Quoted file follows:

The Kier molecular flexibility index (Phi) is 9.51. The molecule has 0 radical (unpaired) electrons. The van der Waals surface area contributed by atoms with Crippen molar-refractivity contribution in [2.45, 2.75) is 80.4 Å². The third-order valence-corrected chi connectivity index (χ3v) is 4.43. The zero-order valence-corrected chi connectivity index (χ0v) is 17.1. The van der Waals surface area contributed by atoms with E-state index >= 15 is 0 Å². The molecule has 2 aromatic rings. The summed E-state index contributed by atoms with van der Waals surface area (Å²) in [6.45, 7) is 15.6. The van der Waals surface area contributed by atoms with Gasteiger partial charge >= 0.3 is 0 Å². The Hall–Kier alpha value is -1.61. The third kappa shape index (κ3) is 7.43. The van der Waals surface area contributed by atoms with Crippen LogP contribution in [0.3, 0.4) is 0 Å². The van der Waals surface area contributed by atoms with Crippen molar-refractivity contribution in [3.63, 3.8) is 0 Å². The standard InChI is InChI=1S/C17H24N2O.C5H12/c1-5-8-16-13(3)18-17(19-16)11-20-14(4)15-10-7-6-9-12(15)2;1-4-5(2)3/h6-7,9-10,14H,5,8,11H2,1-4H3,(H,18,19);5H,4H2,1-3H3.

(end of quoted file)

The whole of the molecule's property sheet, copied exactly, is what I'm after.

The Kier molecular flexibility index (Phi) is 9.51. The molecule has 0 radical (unpaired) electrons. The van der Waals surface area contributed by atoms with Crippen molar-refractivity contribution in [2.45, 2.75) is 80.4 Å². The third-order valence-corrected chi connectivity index (χ3v) is 4.43. The zero-order valence-corrected chi connectivity index (χ0v) is 17.1. The van der Waals surface area contributed by atoms with E-state index >= 15 is 0 Å². The molecule has 2 aromatic rings. The summed E-state index contributed by atoms with van der Waals surface area (Å²) in [6.45, 7) is 15.6. The van der Waals surface area contributed by atoms with Gasteiger partial charge >= 0.3 is 0 Å². The Hall–Kier alpha value is -1.61. The third kappa shape index (κ3) is 7.43. The van der Waals surface area contributed by atoms with Crippen LogP contribution in [0.3, 0.4) is 0 Å². The van der Waals surface area contributed by atoms with Crippen molar-refractivity contribution in [3.63, 3.8) is 0 Å². The standard InChI is InChI=1S/C17H24N2O.C5H12/c1-5-8-16-13(3)18-17(19-16)11-20-14(4)15-10-7-6-9-12(15)2;1-4-5(2)3/h6-7,9-10,14H,5,8,11H2,1-4H3,(H,18,19);5H,4H2,1-3H3.